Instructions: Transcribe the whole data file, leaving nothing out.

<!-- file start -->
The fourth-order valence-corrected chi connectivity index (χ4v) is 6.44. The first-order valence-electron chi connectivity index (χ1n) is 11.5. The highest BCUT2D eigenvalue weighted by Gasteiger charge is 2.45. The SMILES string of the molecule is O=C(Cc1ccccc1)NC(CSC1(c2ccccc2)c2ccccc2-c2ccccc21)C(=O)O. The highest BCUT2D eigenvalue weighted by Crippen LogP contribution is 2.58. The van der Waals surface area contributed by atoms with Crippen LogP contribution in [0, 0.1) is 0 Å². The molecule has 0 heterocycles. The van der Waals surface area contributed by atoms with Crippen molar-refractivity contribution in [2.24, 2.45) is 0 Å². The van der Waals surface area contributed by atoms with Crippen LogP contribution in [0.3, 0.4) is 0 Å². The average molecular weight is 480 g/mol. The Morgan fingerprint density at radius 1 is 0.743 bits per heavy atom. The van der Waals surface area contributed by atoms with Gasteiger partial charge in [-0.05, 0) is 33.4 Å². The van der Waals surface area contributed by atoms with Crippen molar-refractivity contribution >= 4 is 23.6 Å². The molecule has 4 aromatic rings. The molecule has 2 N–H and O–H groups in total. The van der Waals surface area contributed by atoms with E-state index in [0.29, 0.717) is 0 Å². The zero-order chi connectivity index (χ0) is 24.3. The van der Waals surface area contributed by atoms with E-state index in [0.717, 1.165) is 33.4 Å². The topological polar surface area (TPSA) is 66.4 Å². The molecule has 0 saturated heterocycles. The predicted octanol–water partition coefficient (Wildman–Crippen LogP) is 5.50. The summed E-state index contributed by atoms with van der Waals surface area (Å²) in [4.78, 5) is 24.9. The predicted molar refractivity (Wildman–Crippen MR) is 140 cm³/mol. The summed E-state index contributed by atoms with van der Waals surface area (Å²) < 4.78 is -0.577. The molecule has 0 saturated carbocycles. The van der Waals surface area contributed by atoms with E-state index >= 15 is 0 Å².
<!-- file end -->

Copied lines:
The fourth-order valence-corrected chi connectivity index (χ4v) is 6.44. The first-order valence-electron chi connectivity index (χ1n) is 11.5. The highest BCUT2D eigenvalue weighted by Gasteiger charge is 2.45. The SMILES string of the molecule is O=C(Cc1ccccc1)NC(CSC1(c2ccccc2)c2ccccc2-c2ccccc21)C(=O)O. The highest BCUT2D eigenvalue weighted by Crippen LogP contribution is 2.58. The van der Waals surface area contributed by atoms with Crippen LogP contribution in [0, 0.1) is 0 Å². The molecule has 0 heterocycles. The van der Waals surface area contributed by atoms with Crippen molar-refractivity contribution in [2.24, 2.45) is 0 Å². The van der Waals surface area contributed by atoms with Crippen LogP contribution in [0.3, 0.4) is 0 Å². The average molecular weight is 480 g/mol. The Morgan fingerprint density at radius 1 is 0.743 bits per heavy atom. The van der Waals surface area contributed by atoms with Gasteiger partial charge in [-0.05, 0) is 33.4 Å². The van der Waals surface area contributed by atoms with Crippen molar-refractivity contribution >= 4 is 23.6 Å². The molecule has 4 aromatic rings. The molecule has 2 N–H and O–H groups in total. The van der Waals surface area contributed by atoms with E-state index in [0.29, 0.717) is 0 Å². The zero-order chi connectivity index (χ0) is 24.3. The van der Waals surface area contributed by atoms with E-state index in [0.717, 1.165) is 33.4 Å². The topological polar surface area (TPSA) is 66.4 Å². The molecule has 0 saturated heterocycles. The predicted octanol–water partition coefficient (Wildman–Crippen LogP) is 5.50. The summed E-state index contributed by atoms with van der Waals surface area (Å²) in [4.78, 5) is 24.9. The predicted molar refractivity (Wildman–Crippen MR) is 140 cm³/mol. The summed E-state index contributed by atoms with van der Waals surface area (Å²) < 4.78 is -0.577. The molecule has 0 saturated carbocycles. The van der Waals surface area contributed by atoms with E-state index >= 15 is 0 Å².